• Clinical science

Reactive arthritis (Reiter syndrome)


Reactive arthritis, (formerly known as Reiter's syndrome), is an autoimmune condition that occurs after a bacterial infection of the gastrointestinal or urinary tract. It is categorized as a seronegative spondyloarthritis because of its association with HLA-B27. Reactive arthritis primarily affects young men and usually presents with musculoskeletal or extra‑articular symptoms. The characteristic triad consists of arthritis, conjunctivitis, and urethritis. The diagnosis is based on clinical features such as patient history and physical examination; there are no specific tests for reactive arthritis. Treatment is primarily symptomatic and consists of the administration of NSAIDs, as most patients recover spontaneously.



Epidemiological data refers to the US, unless otherwise specified.



Clinical features

The classic triad of reactive arthritis (formerly called Reiter's syndrome) consists of urethritis, conjunctivitis, and arthritis, but it is only present in about a third of cases!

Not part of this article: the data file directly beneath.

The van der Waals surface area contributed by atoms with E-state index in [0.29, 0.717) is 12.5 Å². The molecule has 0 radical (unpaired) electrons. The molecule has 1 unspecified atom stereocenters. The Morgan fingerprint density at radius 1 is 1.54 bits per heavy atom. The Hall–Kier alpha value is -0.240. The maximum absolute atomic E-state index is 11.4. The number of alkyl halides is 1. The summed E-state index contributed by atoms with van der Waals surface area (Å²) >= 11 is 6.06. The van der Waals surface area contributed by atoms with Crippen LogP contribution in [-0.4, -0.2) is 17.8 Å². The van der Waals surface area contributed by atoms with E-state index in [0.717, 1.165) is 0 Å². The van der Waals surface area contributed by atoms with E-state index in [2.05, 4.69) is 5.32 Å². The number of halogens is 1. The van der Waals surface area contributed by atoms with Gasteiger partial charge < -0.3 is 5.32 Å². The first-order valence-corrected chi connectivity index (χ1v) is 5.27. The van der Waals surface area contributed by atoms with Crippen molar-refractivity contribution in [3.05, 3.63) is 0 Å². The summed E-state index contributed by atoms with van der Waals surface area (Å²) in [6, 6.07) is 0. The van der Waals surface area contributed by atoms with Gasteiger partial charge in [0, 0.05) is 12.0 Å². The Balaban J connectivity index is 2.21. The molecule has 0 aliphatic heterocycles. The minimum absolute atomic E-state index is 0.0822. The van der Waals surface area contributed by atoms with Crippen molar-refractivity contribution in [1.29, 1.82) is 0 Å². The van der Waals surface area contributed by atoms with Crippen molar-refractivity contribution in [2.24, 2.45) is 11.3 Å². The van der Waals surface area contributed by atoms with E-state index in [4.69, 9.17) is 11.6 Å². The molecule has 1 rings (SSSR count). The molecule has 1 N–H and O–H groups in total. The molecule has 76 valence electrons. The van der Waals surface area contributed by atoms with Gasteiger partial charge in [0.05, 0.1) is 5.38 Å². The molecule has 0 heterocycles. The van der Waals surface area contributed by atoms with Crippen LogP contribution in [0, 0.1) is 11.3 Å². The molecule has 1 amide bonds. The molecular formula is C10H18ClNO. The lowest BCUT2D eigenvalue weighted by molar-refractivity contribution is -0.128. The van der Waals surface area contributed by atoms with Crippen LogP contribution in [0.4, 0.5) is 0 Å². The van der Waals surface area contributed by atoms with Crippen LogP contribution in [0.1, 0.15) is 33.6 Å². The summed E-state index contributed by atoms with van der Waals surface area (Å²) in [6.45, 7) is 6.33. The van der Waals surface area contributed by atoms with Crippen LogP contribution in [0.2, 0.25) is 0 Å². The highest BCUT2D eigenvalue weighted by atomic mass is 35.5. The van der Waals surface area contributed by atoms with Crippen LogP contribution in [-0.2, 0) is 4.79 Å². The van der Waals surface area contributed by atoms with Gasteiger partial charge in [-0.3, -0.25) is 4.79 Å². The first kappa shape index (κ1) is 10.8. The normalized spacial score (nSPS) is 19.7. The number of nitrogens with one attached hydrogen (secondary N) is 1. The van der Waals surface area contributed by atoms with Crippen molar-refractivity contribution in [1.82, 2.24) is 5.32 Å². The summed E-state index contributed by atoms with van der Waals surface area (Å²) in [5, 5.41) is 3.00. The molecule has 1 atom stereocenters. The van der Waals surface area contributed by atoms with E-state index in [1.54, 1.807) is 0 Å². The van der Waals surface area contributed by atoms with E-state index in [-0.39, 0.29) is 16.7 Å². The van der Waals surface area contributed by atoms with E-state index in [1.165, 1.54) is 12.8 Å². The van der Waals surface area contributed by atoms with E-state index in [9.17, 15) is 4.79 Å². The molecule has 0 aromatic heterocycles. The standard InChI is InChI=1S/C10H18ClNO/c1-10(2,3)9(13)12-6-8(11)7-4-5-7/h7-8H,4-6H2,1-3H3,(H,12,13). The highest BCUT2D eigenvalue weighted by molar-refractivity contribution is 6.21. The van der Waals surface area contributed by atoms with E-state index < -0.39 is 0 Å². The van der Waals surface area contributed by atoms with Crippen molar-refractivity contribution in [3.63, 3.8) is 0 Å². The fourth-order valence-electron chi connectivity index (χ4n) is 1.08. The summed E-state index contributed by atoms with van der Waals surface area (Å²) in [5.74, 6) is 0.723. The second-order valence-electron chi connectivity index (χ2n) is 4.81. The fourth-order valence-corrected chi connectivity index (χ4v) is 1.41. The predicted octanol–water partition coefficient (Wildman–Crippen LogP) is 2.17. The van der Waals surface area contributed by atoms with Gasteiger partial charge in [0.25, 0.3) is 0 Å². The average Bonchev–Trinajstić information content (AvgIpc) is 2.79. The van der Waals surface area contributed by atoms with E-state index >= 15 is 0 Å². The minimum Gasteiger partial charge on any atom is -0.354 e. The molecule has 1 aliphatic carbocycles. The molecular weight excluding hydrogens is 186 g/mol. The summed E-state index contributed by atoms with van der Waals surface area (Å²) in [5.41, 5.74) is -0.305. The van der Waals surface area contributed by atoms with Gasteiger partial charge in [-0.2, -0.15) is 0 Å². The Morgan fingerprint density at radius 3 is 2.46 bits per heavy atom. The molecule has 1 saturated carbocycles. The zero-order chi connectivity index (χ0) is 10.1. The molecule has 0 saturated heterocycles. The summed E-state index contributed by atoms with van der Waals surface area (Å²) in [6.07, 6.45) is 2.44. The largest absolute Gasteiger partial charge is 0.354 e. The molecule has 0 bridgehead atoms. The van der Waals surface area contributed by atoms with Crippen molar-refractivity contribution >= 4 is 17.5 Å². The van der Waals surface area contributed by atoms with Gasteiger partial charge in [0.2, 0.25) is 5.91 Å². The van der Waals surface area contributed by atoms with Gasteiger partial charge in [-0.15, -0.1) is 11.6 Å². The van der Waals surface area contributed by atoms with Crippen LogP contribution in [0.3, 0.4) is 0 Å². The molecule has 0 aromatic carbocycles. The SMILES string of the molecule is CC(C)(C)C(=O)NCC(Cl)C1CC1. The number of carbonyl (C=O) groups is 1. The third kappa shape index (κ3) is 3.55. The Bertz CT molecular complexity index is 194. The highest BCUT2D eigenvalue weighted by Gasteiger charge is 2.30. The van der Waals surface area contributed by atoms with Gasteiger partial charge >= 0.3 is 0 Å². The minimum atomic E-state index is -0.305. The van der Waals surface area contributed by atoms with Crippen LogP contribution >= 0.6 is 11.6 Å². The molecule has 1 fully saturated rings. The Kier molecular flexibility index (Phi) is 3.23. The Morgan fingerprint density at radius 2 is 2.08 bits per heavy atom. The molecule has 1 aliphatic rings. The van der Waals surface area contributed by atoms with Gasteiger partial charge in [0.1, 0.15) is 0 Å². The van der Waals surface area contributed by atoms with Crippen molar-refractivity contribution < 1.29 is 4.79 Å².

Can't see, can't pee, can't climb a tree!




Differential diagnoses

Differential diagnoses of infection-associated arthritis
Condition: Septic arthritis Lyme disease Reactive arthritis

At-risk groups

  • People commonly involved in outdoor activities (e.g., hunters, farmers, hikers), especially in summer months
  • Individuals with a recent gastrointestinal or urinary tract infection (usually bacterial)
  • Genetic predisposition and association with HLA-B27 (see seronegative spondyloarthritis)
  • Especially young men

Onset and course

  • Acute course with rapid onset of symptoms
  • Progressive onset that can become chronic
  • Acute onset
  • Typically resolves within 6 months, although 20–30% become chronic
  • Often self-limiting

Clinical features

  • Three stages:

Pattern of disease

  • Primarily monoarthritis, oligoarthritis is possible
  • Migratory asymmetrical polyarthropathy
    • Intermittent or persistent arthritis
    • Generally in large joints (especially knee or elbow)
  • Mono- or oligoarthritis
  • Predominately lower extremities (especially knee)
  • Migratory character if associated with gonococcal infection


The differential diagnoses listed here are not exhaustive.


There is no curative treatment. The goal of treatment is to primarily control symptoms as the disease is usually self-limiting.



  • Resolves spontaneously within a year (80% of cases)
  • High rate of recurrence (15–50% of cases)